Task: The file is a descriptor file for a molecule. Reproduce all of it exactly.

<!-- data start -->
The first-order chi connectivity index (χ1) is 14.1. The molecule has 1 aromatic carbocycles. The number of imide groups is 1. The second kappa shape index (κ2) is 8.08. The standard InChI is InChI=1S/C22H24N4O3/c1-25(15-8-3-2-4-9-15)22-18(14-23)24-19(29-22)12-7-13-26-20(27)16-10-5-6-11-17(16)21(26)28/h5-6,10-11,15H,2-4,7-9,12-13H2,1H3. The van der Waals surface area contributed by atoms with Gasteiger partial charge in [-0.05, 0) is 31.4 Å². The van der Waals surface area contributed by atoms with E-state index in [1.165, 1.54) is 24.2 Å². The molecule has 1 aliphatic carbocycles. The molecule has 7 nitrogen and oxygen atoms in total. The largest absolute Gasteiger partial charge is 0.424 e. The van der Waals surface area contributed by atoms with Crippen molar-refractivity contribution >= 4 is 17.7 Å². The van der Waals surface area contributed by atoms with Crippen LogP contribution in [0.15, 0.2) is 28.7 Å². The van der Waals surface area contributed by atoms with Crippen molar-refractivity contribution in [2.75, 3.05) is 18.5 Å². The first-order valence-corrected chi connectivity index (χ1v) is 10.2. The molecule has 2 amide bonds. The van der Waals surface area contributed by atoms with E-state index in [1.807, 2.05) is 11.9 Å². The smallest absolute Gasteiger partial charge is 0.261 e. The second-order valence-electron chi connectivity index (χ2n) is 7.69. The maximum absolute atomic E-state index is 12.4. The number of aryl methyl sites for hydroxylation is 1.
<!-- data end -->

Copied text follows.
The first-order chi connectivity index (χ1) is 14.1. The molecule has 1 aromatic carbocycles. The number of imide groups is 1. The second kappa shape index (κ2) is 8.08. The standard InChI is InChI=1S/C22H24N4O3/c1-25(15-8-3-2-4-9-15)22-18(14-23)24-19(29-22)12-7-13-26-20(27)16-10-5-6-11-17(16)21(26)28/h5-6,10-11,15H,2-4,7-9,12-13H2,1H3. The van der Waals surface area contributed by atoms with Gasteiger partial charge in [-0.05, 0) is 31.4 Å². The van der Waals surface area contributed by atoms with E-state index in [1.165, 1.54) is 24.2 Å². The molecule has 1 aliphatic carbocycles. The molecule has 7 nitrogen and oxygen atoms in total. The largest absolute Gasteiger partial charge is 0.424 e. The van der Waals surface area contributed by atoms with Crippen molar-refractivity contribution >= 4 is 17.7 Å². The van der Waals surface area contributed by atoms with Crippen LogP contribution in [0.15, 0.2) is 28.7 Å². The van der Waals surface area contributed by atoms with Crippen molar-refractivity contribution in [2.75, 3.05) is 18.5 Å². The first-order valence-corrected chi connectivity index (χ1v) is 10.2. The molecule has 2 amide bonds. The van der Waals surface area contributed by atoms with E-state index in [1.807, 2.05) is 11.9 Å². The smallest absolute Gasteiger partial charge is 0.261 e. The second-order valence-electron chi connectivity index (χ2n) is 7.69. The maximum absolute atomic E-state index is 12.4. The number of aryl methyl sites for hydroxylation is 1.